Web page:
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Director Ed Zwick Goes His Own Way with Tobey Maguire Comeback Movie ‘Pawn Sacrifice’

Director Ed Zwick Goes His Own Way with Tobey Maguire Comeback Movie 'Pawn Sacrifice'

Set during the 1972 World Chess Championship, in “Pawn Sacrifice” (Bleecker Street, September 18) Tobey Maguire plays brilliant but troubled Brooklyn chess maverick Bobby Fischer as he faces off against his level-headed Russian rival Boris Spassky (Liev Schreiber) in the most famous chess match ever. Fischer struggles to keep his head on straight, which drives his various handlers nuts, because he can’t be counted on to even show up.
Ed Zwick is a director who can handle intimate television (“Relativity,” “Once and Again”) and epic spectacle (“Courage Under Fire,” “The Last Samurai,” “Blood Diamond,” “Glory”); this drama combines both. Zwick got a great performance out of Schreiber in “Defiance”; he is also strong here. Maguire has never been better; this could mark a comeback for him. The movie scored at Toronto 2014 and was acquired by Bleecker Street which has so far delivered modest art-house hits aimed at adults such as “Danny Collins” and “I’ll See You in My Dreams.” This movie makes riveting entertainment.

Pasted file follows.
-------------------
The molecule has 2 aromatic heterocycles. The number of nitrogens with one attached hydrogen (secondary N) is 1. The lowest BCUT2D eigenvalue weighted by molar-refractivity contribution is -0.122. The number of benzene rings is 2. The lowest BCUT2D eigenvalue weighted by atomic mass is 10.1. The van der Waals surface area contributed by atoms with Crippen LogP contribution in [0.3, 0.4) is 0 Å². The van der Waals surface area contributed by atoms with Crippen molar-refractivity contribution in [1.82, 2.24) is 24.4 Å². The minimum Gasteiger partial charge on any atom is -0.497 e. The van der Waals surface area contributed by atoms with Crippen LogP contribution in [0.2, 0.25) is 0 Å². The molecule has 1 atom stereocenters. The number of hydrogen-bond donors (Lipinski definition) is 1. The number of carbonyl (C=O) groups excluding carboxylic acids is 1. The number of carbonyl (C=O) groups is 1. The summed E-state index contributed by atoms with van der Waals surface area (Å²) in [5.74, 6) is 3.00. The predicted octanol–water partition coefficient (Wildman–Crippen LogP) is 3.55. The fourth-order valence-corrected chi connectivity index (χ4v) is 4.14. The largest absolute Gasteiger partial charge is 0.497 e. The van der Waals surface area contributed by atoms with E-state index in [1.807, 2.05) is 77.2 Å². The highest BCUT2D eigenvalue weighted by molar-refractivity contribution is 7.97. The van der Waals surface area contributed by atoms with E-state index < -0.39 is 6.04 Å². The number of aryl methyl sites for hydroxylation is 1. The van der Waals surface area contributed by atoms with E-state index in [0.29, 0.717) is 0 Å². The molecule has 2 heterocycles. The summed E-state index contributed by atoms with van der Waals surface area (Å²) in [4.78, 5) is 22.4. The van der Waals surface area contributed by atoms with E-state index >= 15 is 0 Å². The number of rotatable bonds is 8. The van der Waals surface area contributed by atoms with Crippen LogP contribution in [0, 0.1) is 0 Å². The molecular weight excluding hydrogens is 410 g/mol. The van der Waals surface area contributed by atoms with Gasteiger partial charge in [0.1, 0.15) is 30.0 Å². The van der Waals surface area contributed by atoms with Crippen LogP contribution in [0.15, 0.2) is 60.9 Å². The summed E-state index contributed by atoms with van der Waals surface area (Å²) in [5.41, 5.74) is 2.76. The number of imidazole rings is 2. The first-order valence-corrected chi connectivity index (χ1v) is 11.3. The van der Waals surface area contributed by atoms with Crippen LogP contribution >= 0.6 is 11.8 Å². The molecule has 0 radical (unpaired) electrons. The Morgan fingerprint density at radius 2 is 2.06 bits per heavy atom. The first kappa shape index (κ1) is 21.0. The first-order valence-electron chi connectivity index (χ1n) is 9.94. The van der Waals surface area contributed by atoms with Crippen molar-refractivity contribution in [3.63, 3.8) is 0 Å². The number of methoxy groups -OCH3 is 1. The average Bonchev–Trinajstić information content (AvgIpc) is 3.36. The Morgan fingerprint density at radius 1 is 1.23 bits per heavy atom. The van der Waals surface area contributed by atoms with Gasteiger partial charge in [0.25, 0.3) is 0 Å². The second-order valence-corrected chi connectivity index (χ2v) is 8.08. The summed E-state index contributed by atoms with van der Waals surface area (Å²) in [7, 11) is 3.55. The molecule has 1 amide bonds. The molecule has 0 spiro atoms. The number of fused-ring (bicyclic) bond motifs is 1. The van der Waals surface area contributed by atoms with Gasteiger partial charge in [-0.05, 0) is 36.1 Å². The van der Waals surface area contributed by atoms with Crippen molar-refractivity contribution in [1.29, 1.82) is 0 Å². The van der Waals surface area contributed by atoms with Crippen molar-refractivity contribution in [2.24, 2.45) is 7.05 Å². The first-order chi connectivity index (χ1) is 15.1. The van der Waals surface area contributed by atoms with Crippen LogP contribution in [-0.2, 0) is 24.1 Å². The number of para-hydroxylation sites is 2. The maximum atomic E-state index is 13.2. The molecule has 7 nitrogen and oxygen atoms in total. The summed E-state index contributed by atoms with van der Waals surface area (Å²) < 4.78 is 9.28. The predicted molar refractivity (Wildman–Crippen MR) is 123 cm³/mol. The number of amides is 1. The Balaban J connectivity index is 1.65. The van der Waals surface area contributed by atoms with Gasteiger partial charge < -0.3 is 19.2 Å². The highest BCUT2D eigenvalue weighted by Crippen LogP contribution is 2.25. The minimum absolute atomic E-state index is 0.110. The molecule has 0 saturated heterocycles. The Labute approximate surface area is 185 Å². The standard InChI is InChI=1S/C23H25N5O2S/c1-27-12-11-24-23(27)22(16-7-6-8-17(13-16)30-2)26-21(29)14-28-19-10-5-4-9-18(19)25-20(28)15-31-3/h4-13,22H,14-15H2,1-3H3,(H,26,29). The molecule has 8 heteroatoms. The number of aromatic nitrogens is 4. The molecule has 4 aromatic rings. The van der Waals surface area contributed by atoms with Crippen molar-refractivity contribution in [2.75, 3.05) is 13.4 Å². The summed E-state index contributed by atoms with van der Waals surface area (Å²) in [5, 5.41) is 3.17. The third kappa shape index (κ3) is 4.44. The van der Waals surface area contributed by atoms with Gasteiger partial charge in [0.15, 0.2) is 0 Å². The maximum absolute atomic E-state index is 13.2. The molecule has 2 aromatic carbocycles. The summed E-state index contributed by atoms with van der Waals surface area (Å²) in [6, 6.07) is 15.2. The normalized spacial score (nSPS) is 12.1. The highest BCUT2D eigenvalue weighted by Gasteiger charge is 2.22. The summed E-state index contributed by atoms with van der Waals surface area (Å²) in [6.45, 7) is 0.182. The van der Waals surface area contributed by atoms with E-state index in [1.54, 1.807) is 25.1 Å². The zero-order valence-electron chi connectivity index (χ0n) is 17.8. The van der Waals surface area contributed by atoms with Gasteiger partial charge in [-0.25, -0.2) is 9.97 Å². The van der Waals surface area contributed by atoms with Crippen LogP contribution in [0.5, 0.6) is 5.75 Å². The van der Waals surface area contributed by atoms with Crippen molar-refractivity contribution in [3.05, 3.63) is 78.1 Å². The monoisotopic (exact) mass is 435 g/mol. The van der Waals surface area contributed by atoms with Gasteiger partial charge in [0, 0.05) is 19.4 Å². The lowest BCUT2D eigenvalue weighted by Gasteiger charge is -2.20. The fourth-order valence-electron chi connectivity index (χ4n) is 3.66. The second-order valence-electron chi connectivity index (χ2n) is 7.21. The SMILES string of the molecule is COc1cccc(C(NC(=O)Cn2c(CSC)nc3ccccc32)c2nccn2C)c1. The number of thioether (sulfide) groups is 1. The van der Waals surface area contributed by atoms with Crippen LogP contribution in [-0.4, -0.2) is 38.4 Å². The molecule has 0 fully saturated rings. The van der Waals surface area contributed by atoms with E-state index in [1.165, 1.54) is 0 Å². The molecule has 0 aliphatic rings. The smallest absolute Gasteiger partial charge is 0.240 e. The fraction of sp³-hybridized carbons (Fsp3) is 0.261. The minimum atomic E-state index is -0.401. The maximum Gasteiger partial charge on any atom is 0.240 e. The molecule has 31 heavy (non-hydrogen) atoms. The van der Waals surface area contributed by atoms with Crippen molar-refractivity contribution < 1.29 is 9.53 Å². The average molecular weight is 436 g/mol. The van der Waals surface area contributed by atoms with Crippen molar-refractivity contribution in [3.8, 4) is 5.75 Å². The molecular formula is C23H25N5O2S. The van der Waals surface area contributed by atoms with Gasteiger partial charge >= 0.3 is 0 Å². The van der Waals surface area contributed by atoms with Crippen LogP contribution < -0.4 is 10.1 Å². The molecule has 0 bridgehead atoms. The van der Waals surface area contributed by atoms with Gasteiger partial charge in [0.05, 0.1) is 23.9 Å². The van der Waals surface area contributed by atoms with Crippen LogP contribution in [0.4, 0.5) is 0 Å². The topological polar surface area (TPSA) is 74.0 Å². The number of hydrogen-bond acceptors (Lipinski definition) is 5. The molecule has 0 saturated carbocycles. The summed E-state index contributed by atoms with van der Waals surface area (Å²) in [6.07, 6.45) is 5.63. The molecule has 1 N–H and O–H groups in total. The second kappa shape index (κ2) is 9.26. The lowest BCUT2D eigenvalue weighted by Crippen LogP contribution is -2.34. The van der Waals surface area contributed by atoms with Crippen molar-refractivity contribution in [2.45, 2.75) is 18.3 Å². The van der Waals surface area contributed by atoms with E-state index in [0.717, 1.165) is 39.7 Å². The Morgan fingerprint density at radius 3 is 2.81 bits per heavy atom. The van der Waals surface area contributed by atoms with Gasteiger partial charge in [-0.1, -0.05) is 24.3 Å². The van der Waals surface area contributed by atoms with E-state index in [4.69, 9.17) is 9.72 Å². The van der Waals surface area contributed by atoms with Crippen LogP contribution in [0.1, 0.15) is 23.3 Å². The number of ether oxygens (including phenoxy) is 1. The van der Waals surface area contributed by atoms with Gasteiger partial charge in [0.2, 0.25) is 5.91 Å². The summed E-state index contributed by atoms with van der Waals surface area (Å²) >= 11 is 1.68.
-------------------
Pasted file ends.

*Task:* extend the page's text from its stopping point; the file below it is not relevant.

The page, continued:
In our wide-ranging phone interview, Zwick reveals the struggles of many veteran Hollywood filmmakers as the industry focuses on tentpoles at the expense of complex adult dramas. 
Anne Thompson: You debuted and sold the movie at Toronto.

Ed Zwick: Toronto played well, I’m pleased with Andrew Karpen and Bleecker. They understood the movie, the material’s shape is strong and true. The movie is going out in a very different way, it’s maybe my first movie at a scale similar to “About Last Night.”